The dragon hissed out a cool stream of mist, interrupting his thoughts and pulling his focus back to the beast. “You must clear your senses. Use mine.”
Brent didn’t know how to open himself up to the dragon without undergoing a full shift. He felt his frustration mounting. The ability to share senses was supposed to be fluid and effortless, and yet it seemed to be all or nothing with his dragon.
“Stop. Let it go and relax. Think about our mate,” the dragon urged.
“Easy for you to say,” Brent muttered. How was he supposed to do that if he didn’t know anything about his mate?
He floated up to the surface and closed his eyes, letting the gentle lapping of the water center him. His limbs went limp and he sank down again, letting the soothing waters envelop him. Brent tried to picture his ideal woman, or at least an outline of her. A woman with curves, and a healthy appetite. A woman who was intelligent, strong, capable, independent, and full of respect for herself. Just thinking on those qualities made Brent’s heart ache. His frustration with his life grew as he thought of all that he yearned for. He missed having someone to spend time with, to cuddle with. He missed the basic human contact and comfort that he could find in a relationship. He wanted to be able to wake up with someone, make them breakfast, go out on dates, and spend the evenings talking about their days.
“Yes,” the dragon hissed. “Think on that.”
Brent’s body became buoyant, and once again he floated with ease.
Now he tells me, Brent thought. In his mind’s eye he could see the faint hint of clear, chocolate-brown skin, and light brown eyes. A cool breeze drifted over him, raising goose bumps. He inhaled deeply. The scent of the forest wafted past his nose. They were nowhere near the woods. With another pull of air, he got the scent of a million different perfumes, some herbal, some floral, and some spicy. Heat churned in his gut as his balls hardened. Arousal traced a fiery path along his spine. Shock reverberated through his system at the sudden onslaught of pure, unadulterated need. It had been a long time since he’d had a taste of real, honest-to-gods desire, and he didn’t even know who it was that his body wanted.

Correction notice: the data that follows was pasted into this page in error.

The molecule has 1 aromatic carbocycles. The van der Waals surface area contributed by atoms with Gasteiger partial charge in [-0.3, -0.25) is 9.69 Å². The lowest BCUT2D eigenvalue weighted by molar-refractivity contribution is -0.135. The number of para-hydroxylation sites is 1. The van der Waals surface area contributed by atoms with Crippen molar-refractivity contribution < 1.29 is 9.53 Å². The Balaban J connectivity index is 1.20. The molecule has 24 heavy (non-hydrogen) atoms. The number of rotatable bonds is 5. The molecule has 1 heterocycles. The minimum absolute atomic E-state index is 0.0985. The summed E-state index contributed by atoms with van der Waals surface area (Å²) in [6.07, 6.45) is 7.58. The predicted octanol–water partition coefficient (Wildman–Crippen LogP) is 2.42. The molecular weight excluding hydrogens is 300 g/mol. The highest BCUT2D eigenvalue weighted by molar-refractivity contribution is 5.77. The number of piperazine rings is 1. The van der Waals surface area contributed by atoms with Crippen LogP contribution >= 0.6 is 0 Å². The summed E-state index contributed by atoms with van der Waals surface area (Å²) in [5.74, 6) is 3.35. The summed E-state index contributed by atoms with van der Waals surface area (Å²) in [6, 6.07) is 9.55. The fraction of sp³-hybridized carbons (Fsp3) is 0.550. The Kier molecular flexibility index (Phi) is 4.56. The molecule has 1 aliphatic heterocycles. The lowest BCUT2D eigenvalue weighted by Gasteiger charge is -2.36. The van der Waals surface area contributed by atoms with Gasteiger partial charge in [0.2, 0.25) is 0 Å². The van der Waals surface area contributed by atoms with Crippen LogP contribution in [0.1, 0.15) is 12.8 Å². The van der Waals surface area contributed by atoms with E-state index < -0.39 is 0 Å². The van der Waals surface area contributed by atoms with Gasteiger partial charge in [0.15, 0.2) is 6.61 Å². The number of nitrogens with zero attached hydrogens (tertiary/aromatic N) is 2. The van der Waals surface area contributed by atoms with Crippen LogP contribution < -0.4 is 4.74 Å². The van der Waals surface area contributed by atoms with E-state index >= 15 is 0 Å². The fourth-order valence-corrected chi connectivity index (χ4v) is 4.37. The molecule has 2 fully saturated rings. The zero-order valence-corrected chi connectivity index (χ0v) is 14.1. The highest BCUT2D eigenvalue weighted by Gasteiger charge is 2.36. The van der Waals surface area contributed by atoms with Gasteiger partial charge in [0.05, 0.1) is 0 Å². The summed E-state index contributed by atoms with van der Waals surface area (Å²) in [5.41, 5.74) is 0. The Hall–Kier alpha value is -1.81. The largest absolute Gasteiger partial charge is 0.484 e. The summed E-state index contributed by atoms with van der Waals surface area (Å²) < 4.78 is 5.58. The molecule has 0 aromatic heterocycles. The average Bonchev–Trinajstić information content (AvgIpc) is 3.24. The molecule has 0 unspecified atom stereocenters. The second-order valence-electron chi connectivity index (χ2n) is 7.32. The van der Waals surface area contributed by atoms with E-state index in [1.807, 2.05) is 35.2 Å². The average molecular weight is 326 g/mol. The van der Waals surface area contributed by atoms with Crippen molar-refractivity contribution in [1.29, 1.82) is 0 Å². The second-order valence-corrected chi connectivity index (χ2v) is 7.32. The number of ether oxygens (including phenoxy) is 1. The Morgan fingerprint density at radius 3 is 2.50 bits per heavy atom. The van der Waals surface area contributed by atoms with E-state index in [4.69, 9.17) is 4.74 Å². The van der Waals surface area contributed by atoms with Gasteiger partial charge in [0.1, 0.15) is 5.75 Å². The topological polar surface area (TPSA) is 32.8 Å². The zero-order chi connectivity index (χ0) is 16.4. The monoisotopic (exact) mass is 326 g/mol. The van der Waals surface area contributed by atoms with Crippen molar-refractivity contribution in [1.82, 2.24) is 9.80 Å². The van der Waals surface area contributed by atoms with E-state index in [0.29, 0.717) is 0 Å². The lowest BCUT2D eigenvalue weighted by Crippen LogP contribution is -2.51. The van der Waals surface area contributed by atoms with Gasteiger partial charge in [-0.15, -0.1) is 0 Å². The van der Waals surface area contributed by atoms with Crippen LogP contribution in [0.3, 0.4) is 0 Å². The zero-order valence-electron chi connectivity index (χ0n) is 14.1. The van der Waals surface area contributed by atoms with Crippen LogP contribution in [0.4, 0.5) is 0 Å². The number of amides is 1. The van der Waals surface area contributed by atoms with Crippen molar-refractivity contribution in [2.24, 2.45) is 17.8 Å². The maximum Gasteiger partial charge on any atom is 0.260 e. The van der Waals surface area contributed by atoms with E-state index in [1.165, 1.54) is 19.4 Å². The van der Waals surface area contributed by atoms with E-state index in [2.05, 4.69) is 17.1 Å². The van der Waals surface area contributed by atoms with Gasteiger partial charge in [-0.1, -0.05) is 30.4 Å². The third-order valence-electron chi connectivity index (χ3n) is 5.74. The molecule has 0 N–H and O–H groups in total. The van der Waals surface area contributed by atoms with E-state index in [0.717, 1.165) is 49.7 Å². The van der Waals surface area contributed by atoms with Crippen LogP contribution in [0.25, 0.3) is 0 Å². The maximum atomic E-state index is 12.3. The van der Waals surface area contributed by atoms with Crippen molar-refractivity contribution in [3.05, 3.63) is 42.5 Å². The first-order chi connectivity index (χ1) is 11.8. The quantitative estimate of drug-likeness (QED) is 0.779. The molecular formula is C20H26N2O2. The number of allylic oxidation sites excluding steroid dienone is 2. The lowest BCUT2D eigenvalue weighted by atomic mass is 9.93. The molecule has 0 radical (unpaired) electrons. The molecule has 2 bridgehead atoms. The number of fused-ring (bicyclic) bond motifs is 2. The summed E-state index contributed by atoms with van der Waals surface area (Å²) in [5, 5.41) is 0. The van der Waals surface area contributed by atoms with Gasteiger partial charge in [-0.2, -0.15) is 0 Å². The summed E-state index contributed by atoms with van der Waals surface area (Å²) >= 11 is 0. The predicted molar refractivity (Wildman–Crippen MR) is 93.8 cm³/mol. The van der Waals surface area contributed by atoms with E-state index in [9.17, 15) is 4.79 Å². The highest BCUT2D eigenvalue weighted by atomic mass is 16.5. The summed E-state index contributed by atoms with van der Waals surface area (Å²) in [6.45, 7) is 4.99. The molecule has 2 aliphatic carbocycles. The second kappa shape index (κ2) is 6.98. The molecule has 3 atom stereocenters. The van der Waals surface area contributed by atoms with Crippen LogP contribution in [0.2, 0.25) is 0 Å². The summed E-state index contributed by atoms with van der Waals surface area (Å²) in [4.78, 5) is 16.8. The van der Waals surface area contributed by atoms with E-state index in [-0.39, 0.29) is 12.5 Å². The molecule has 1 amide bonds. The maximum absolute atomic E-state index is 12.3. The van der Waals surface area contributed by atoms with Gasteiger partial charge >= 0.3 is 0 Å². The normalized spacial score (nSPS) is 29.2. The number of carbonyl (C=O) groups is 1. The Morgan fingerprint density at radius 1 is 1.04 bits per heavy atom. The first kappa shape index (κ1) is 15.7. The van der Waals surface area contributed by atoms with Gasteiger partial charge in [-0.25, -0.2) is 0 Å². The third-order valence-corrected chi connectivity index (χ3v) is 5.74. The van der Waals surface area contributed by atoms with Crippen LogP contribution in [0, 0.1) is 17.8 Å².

He tried to sense something of her personality beyond her multitude of scents. The imaginary woman imbued him with warmth and comfort, a coziness with the spice of sexual excitement that only increased his need for her. He felt his cock thicken, filling with blood as his body temperature spiked. Brent tried to push past the feeling and concentrate on locating the woman. It was one thing for the sexual chemistry to be there, but to be able to stay with someone, he would need to forge a real connection to her. With a mental shove, he tried to open himself up to her more, get more of a feel for who she was.
He hit a wall, hard, and bounced back. All sense of her vanished and the outline of her image wavered, then disappeared. He pushed again, trying to seek out that thread that connected them. He gritted his teeth as he tried to force himself past the wall. Brent pictured his energy like a large wave of water as it crashed against the solidity of her barriers again and again. He tried to reform the water’s shape to something sharper, like a sword or icicle, but again he was blocked.
Confusion turned to anger and determination. I’m going to get to you, he thought. You will be mine.
From Villain to Hero in One Easy Step
By Jennifer Ashley (aka Allyson James)
Villains are tough for me to write, not because I don’t like them, but because I become so fascinated by them.
I dislike books with cardboard or unbelievably evil villains—poorly constructed villains can ruin an otherwise good story. On the other hand, really “good” villains can steal the show.
The villain is the hero of his own story. He thinks he’s good and right about everything he does. He might do really awful things (murder, assault, kidnapping, plotting to end the world), but he knows that whatever he decides to do is justified.
Writing a good villain means finding solid motivation for his actions. It’s not enough that the villain does what he does because he’s inherently evil (unless you’re writing broad comedy). He has to have a reason for kidnapping the heroine and putting her naked in chains in full view of the hero. A very good reason, and it can’t be “bad” to him.
The deeper I dig into the motivations of my villains, the more I like these guys. I like them so much, I decide to go ahead and make them heroes in their own books.
James Ardmore as villain wanted to hunt down and kill the pirate hero of The Pirate Next Door. Why? Because not only was James a pirate hunter, but the hero was a pirate James blamed for the death of the woman he loved.
Good motivation. I really liked James! In The Pirate Hunter, James is still hunting pirates, but he works through his problems and runs across a heroine who challenges him.
In Dragon Heat, which I wrote as Allyson James, the villain, Malcolm, a black dragon, tries to kidnap the heroine to use her latent magic. Why? Because he’s trapped in the human world and wants desperately to go back to Dragonspace.
Malcolm is pretty bad—he coerces a young witch to help him, and the witch starts to fall in love with him. So much so, that when she’s attacked in The Black Dragon, she calls on Malcolm to help her. And he steps in and becomes a hero.
Penelope and Prince Charming introduced one of my favorite villains, Grand Duke Alexander. Alexander wants the charming prince (the hero) dead. Why? Because Alexander battled all his life to save his country from the tyranny of the hero’s father. Now he fears that the hero will come home and carry on the tyranny.